Another story about another habitual crook: He rejoiced when he learned the lawyer who had represented him in his earlier misdeeds was now the judge before whom he would appear – until he heard these words from the bench: “It is not now my business to defend but to judge. I will deal with you according to my oath of office.”
Our Lord Jesus intercedes for us today; He will pass sentence on us in the last day.
Grace means, for us, living in the balance. God’s greatest gift to us demands of us judgment and discipline. In the early church, they had a fine hullabaloo over the dietary laws. Must a gentile live like a Jew to become a Christian?
St. Paul addressed the matter of eating food offered to idols, decreeing that since idols are nothing, food offered to them carries no contamination. But if eating this food might cause a weaker brother to stumble, abstain. This is not law but grace, demanding discernment and discipline.
We’ve all witnessed grace incarnate – if we’ve trained ourselves to look for it. Marjorie and I were on the homeward tack, beating down I-45 well south of Dallas. I pulled off for a final pit stop before we pitched up in Houston.
She went inside as I pumped gas. We got back on the road, nothing apparently amiss, and covered three or four miles before we heard the siren. Ask not for whom the siren shrills; it shrills for thee. I pulled over.
The sheriff’s deputy was burly, and businesslike: driver’s license, proof of insurance. Then he said, “Why didn’t you pay for the gas back there?”
Bonnie looked at Clyde and Clyde looked at Bonnie . . . and it hit us. This was in the early days of that civilizational advance known as pay-at-the-pump. This station didn’t have it yet. She assumed I paid at the pump and I assumed she paid inside.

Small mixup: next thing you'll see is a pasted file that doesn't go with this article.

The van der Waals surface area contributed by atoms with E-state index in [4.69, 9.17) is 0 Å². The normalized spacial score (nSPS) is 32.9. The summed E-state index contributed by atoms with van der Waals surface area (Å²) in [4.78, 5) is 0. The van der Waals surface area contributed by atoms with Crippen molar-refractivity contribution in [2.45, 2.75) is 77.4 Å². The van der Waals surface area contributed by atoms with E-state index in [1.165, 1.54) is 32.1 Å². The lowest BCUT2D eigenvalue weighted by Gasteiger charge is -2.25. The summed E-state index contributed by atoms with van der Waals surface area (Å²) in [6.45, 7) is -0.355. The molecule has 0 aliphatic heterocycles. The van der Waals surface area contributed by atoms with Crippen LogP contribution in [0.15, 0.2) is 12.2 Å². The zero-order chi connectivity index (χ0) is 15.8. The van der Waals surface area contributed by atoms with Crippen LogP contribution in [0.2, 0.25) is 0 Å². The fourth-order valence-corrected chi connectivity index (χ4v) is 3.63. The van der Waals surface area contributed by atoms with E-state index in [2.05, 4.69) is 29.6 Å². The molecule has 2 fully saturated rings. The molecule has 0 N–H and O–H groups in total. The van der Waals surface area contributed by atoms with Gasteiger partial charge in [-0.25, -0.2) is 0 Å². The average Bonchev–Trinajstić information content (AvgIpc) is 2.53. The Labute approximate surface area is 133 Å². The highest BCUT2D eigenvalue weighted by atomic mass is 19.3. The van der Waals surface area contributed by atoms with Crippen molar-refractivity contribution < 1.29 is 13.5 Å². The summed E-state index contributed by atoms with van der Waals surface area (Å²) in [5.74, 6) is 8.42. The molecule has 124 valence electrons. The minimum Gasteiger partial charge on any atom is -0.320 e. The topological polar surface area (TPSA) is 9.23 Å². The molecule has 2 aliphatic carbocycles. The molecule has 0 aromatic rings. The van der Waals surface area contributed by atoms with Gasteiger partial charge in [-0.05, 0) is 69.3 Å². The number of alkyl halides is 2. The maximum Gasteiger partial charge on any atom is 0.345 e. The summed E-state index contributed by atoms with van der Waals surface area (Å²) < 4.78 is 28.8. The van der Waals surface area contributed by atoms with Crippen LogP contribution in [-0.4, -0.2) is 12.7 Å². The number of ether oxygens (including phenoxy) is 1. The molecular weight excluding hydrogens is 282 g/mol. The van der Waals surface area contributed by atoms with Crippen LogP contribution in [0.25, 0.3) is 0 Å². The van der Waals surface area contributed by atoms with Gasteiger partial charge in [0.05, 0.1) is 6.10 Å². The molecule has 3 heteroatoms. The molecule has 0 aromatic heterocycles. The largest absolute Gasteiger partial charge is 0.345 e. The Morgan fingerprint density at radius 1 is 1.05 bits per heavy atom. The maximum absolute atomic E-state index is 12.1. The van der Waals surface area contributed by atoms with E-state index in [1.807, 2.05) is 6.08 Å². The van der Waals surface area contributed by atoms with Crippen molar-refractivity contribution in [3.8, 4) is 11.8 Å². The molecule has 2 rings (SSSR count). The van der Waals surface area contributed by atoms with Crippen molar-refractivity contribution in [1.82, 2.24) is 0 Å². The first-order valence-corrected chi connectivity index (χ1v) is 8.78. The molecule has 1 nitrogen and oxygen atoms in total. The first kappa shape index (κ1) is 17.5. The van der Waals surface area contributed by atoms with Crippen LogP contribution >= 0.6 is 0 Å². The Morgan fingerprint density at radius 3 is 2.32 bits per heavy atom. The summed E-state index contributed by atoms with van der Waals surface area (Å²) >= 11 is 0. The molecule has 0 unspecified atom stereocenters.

This was rural Texas. I could hear the judge rumbling, “I’m gonna put you under that jail, son.”
The deputy ordered me to follow him back to the station, where I apologized profusely and ponied up. The young lady was understanding. The deputy, after monitoring the entire transaction, told me to be on my way.
I was guilty as sin; he could’ve booked me. But the law worked and the breach of justice was healed, and I got grace. And Bonnie beat the rap, too.
Under grace, how do we obtain the righteousness for which we hunger and thirst? We join ourselves to the Righteous One. In our epistle lesson for today, St. Paul sets out for us in Romans 6 the effect of our union with Christ, which makes us both receivers and judicious dispensers of His grace.
We have been baptized into His death, buried with Him in baptism so that we might rise from the dead with Him and walk in newness of life.
“What does being baptized into His death mean?” asked the fourth-century patriarch of Constantinople, John Chrysostom. “It has to do with our dying as He did. We do this by our baptism, for baptism is the cross. What the cross is to Christ, baptism is to us. Christ died in the flesh; we have died to sin. Both are deaths, and both are real.”
Likewise, he continues, both resurrections are real: “Do you believe that Christ was raised from the dead? Believe the same of yourself. Just as His death is yours, so also is His resurrection; if you have shared in the one, you shall share in the other. As of now, the sin is done away with.”
But we have a role to play, says St. Chrysostom: “Paul sets before us a demand: to bring about a newness of life by a changing of habits. For when the fornicator becomes chaste, when the covetous person becomes merciful, when the harsh become subdued, a resurrection has taken place, a prelude to the final resurrection.
“How is it a resurrection? It is a resurrection because sin has been mortified (meaning put to death), and righteousness has risen in its place; the old life has passed away, and new . . . life is now being lived.”
Beloved, the new life does not hang on a neat little list of rules for Boy Scouts but a framework for a life of repentance, thanksgiving, obedience and, in the end, adoration of God — for mature believers. The New Testament sets out attitudes, not edicts. Grace demands that we use the minds God gave us.
The law, misused, heaped self-recrimination on men’s heads; grace gurgles like a fount of forgiveness. The law provoked men into bitter quarrels, grace slathers on the balm of unity in the Lord. The law channeled men into a maze with no way out; grace sweeps us up and away to the Morning Star.
Because the Righteous One died on the cross, our righteousness can exceed that of the scribes and Pharisees. He is beckoning us to follow Him on a pilgrim’s journey into an enchanted place, that place called Grace, where newness of life flows into life everlasting. Amen.